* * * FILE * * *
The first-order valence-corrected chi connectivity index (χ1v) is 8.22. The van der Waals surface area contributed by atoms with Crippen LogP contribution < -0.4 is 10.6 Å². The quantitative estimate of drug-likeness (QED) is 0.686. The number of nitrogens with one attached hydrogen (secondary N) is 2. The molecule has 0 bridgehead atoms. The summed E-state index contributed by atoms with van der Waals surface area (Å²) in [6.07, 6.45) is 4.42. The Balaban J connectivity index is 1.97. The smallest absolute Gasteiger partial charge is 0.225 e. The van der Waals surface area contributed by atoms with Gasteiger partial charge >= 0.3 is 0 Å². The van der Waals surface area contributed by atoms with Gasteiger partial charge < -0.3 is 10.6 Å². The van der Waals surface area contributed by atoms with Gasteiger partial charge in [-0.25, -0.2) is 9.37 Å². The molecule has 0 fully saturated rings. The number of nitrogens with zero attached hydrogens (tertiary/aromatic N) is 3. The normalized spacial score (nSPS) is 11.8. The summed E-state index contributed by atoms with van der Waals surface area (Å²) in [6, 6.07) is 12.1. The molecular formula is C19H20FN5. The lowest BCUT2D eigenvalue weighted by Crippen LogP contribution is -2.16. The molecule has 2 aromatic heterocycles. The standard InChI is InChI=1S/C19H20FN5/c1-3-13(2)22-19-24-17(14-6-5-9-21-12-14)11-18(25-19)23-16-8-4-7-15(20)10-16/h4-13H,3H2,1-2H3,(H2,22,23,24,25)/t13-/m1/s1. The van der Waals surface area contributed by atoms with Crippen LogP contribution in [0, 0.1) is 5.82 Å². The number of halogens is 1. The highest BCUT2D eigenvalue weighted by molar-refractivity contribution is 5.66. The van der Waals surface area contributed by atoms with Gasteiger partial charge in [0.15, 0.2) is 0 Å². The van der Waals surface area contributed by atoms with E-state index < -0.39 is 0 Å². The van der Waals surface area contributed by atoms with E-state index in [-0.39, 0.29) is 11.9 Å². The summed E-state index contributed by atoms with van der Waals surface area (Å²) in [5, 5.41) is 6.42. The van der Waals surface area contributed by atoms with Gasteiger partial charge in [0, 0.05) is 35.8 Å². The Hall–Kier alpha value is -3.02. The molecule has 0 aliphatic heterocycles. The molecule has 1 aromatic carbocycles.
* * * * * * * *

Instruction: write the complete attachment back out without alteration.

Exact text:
The first-order valence-corrected chi connectivity index (χ1v) is 8.22. The van der Waals surface area contributed by atoms with Crippen LogP contribution < -0.4 is 10.6 Å². The quantitative estimate of drug-likeness (QED) is 0.686. The number of nitrogens with one attached hydrogen (secondary N) is 2. The molecule has 0 bridgehead atoms. The summed E-state index contributed by atoms with van der Waals surface area (Å²) in [6.07, 6.45) is 4.42. The Balaban J connectivity index is 1.97. The smallest absolute Gasteiger partial charge is 0.225 e. The van der Waals surface area contributed by atoms with Gasteiger partial charge >= 0.3 is 0 Å². The van der Waals surface area contributed by atoms with Gasteiger partial charge < -0.3 is 10.6 Å². The van der Waals surface area contributed by atoms with Gasteiger partial charge in [-0.25, -0.2) is 9.37 Å². The molecule has 0 fully saturated rings. The number of nitrogens with zero attached hydrogens (tertiary/aromatic N) is 3. The normalized spacial score (nSPS) is 11.8. The summed E-state index contributed by atoms with van der Waals surface area (Å²) in [6, 6.07) is 12.1. The molecular formula is C19H20FN5. The lowest BCUT2D eigenvalue weighted by Crippen LogP contribution is -2.16. The molecule has 2 aromatic heterocycles. The standard InChI is InChI=1S/C19H20FN5/c1-3-13(2)22-19-24-17(14-6-5-9-21-12-14)11-18(25-19)23-16-8-4-7-15(20)10-16/h4-13H,3H2,1-2H3,(H2,22,23,24,25)/t13-/m1/s1. The van der Waals surface area contributed by atoms with Crippen LogP contribution in [0, 0.1) is 5.82 Å². The number of halogens is 1. The highest BCUT2D eigenvalue weighted by molar-refractivity contribution is 5.66. The van der Waals surface area contributed by atoms with Gasteiger partial charge in [0.15, 0.2) is 0 Å². The van der Waals surface area contributed by atoms with E-state index < -0.39 is 0 Å². The van der Waals surface area contributed by atoms with E-state index in [-0.39, 0.29) is 11.9 Å². The summed E-state index contributed by atoms with van der Waals surface area (Å²) in [5, 5.41) is 6.42. The van der Waals surface area contributed by atoms with Gasteiger partial charge in [0, 0.05) is 35.8 Å². The Hall–Kier alpha value is -3.02. The molecule has 0 aliphatic heterocycles. The molecule has 1 aromatic carbocycles.